I have never doubted the power of social media, but personal experience over the past 24 hours has provided more than adequate proof that there is an enormous latent force waiting for business communicators to tap into.
In yesterday’s blog post (see below) I encouraged the use of Twitter for gathering business information, as well as disseminating it. I posted links to the blog on Twitter and LinkedIn, to alert my followers and contacts.
I’d also mentioned a Twitter service provider in the text, so I sent a personal courtesy message to its founder. He generously Tweeted his huge following with a link to my blog.
The effect of this expanded social media exposure (plus any other links that may have been posted without my knowledge) was to produce the largest number of hits my website has seen in a single day so far. It also led to some very positive comments, public and private.
This confirms the view that social media hold the key to increased website traffic. I believe people generally search for and visit websites to satisfy their immediate needs, but they can be tempted to click elsewhere if a sufficiently strong artificial need is created – in this case, an ‘authority’s’ suggestion that they could benefit from reading my blog.
Many companies spend large sums to maintain a presence on the web, even if their business is not dependent on e-commerce. A website is a ‘must’ these days – as is optimising it for better performance on the search engines. Even if the site is only there to showcase the company and its expertise it can be a costly drain unless there is an all-out effort to drive people to it.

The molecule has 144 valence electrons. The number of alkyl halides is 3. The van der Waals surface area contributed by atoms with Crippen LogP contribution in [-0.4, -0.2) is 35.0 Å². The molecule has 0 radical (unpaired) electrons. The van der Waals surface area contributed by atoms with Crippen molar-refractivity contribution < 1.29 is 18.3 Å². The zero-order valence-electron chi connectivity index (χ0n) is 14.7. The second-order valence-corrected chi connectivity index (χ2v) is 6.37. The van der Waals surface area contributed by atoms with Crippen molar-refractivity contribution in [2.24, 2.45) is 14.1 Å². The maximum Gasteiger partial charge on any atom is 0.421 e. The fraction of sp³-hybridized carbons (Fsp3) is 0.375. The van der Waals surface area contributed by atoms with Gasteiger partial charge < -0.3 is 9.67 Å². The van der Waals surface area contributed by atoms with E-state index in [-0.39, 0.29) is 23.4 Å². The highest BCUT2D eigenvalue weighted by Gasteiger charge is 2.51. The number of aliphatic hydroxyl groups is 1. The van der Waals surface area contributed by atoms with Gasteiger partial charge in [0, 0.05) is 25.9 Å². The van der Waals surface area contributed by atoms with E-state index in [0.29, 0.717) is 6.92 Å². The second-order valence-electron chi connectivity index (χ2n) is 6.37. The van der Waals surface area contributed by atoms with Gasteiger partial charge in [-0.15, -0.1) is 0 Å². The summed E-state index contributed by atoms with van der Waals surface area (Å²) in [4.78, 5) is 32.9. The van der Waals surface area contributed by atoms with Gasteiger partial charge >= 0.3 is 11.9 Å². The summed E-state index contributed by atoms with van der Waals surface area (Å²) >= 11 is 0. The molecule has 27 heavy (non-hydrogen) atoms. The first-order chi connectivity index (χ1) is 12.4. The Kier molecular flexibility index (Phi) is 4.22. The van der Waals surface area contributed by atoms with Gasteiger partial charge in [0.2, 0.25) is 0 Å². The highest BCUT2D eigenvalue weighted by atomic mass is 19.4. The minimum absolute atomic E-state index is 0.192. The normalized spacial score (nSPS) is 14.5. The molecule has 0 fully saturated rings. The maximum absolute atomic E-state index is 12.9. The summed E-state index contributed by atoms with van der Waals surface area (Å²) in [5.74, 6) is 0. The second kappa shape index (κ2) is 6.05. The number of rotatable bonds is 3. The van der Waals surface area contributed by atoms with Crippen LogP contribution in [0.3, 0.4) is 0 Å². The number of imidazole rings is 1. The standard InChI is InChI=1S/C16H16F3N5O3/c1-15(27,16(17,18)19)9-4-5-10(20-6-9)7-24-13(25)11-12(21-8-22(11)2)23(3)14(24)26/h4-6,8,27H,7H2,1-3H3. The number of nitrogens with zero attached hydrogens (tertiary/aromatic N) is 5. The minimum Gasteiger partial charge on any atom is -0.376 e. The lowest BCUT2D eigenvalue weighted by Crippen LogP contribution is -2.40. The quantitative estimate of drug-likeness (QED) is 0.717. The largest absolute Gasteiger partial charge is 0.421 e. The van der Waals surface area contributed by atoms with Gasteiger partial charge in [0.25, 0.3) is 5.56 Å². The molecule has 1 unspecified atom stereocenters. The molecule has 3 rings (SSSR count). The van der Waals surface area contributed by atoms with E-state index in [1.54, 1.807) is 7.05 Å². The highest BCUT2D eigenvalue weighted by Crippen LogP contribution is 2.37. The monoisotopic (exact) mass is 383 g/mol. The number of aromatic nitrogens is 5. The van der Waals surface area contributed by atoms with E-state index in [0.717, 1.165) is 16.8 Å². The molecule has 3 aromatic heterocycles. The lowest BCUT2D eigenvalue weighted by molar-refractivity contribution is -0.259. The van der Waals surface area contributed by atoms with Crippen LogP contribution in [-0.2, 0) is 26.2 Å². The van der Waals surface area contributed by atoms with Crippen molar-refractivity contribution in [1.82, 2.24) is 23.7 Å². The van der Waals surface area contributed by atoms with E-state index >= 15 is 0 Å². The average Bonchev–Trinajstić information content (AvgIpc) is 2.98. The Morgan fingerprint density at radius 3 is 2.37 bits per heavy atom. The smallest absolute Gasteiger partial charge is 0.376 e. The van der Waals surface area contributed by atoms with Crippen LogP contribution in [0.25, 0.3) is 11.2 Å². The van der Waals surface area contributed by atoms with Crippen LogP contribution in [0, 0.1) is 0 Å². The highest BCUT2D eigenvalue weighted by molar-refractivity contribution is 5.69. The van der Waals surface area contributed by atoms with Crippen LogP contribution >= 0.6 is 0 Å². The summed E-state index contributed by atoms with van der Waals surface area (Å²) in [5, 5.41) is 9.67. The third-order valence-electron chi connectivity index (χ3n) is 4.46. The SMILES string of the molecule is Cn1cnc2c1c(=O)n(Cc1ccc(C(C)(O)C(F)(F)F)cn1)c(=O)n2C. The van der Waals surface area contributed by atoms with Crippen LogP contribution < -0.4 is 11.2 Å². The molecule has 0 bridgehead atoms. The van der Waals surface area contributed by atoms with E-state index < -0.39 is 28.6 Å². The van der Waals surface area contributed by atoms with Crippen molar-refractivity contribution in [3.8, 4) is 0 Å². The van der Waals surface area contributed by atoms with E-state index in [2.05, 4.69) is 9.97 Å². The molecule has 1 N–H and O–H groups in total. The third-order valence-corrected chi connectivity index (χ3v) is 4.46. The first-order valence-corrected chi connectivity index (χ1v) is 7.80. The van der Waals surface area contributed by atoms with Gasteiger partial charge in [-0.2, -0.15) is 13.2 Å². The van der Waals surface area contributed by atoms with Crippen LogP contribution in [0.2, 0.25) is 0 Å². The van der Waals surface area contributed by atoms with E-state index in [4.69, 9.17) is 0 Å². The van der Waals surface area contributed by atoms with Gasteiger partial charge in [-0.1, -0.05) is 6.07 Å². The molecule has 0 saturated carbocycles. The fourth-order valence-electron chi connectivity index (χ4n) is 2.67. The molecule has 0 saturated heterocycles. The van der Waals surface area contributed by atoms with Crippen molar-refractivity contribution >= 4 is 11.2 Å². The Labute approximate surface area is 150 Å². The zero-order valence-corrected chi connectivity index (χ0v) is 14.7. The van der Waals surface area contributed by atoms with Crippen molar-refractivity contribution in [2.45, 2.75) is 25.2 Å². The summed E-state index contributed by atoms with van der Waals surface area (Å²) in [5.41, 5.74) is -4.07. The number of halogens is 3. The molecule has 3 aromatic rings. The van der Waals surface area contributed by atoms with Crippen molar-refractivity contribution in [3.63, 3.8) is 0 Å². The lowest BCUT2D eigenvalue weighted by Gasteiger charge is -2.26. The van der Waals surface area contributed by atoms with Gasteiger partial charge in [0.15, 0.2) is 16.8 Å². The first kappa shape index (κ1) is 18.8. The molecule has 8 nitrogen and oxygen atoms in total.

A good social media following of customers and prospects is the solution – coupled with enticing Tweets linking to fresh, informative and thought-provoking content. And once they’re on your site, invite people to bookmark it and view the rest of your content.
Now, please feel free to interact via the comment and share facilities below. Use the links on the left to navigate the rest of this site and please remember to add it to your favourites for visits in the future. And don’t forget to follow me (@davidgoddin) on Twitter!
Are you living on a one-way Tweet – or are you responding to Twitter traffic in the opposite direction?
This question is primarily directed at companies that Tweet a fair amount and are happy to welcome followers – but don’t generally follow back. Ironically, those like this among the companies that I’m following may never read this post, because they won’t have seen the promotional Tweet (unless they are following somebody who happens to Retweet it).
As I have said in the past, I’m flattered to receive new followers on Twitter, but I am selective about following back because I don’t want my incoming stream clogged with Tweets that are irrelevant to my needs. I might add that my interpretation of ‘relevance’ is fairly generous, so rest assured I don’t lightly take a decision not to follow back .